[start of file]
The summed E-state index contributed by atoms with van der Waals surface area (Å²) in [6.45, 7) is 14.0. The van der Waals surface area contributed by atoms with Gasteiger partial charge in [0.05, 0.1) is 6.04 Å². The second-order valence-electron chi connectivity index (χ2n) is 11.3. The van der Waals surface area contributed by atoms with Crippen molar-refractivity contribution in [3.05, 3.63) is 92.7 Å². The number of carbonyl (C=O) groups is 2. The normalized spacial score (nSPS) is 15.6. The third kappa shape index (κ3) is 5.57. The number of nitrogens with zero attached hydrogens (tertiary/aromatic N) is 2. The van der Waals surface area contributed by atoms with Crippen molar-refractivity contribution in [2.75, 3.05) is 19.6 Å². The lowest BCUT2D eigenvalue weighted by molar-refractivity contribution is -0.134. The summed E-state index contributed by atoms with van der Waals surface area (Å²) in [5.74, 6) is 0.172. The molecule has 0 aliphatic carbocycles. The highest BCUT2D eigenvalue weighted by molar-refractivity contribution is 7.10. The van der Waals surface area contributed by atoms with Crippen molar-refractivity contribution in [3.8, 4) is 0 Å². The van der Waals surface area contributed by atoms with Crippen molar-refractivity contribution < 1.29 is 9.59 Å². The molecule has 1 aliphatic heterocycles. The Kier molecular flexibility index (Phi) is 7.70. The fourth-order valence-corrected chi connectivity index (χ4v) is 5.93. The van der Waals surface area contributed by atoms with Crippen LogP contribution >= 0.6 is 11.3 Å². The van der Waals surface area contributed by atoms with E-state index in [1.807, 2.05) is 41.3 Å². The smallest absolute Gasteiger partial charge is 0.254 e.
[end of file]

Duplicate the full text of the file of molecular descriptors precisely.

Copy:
The summed E-state index contributed by atoms with van der Waals surface area (Å²) in [6.45, 7) is 14.0. The van der Waals surface area contributed by atoms with Gasteiger partial charge in [0.05, 0.1) is 6.04 Å². The second-order valence-electron chi connectivity index (χ2n) is 11.3. The van der Waals surface area contributed by atoms with Crippen molar-refractivity contribution in [3.05, 3.63) is 92.7 Å². The number of carbonyl (C=O) groups is 2. The normalized spacial score (nSPS) is 15.6. The third kappa shape index (κ3) is 5.57. The number of nitrogens with zero attached hydrogens (tertiary/aromatic N) is 2. The van der Waals surface area contributed by atoms with Crippen molar-refractivity contribution in [2.75, 3.05) is 19.6 Å². The lowest BCUT2D eigenvalue weighted by molar-refractivity contribution is -0.134. The summed E-state index contributed by atoms with van der Waals surface area (Å²) in [5.74, 6) is 0.172. The molecule has 0 aliphatic carbocycles. The highest BCUT2D eigenvalue weighted by molar-refractivity contribution is 7.10. The van der Waals surface area contributed by atoms with Crippen molar-refractivity contribution in [3.8, 4) is 0 Å². The van der Waals surface area contributed by atoms with Crippen molar-refractivity contribution < 1.29 is 9.59 Å². The molecule has 1 aliphatic heterocycles. The Kier molecular flexibility index (Phi) is 7.70. The fourth-order valence-corrected chi connectivity index (χ4v) is 5.93. The van der Waals surface area contributed by atoms with Crippen LogP contribution >= 0.6 is 11.3 Å². The van der Waals surface area contributed by atoms with E-state index in [1.807, 2.05) is 41.3 Å². The smallest absolute Gasteiger partial charge is 0.254 e.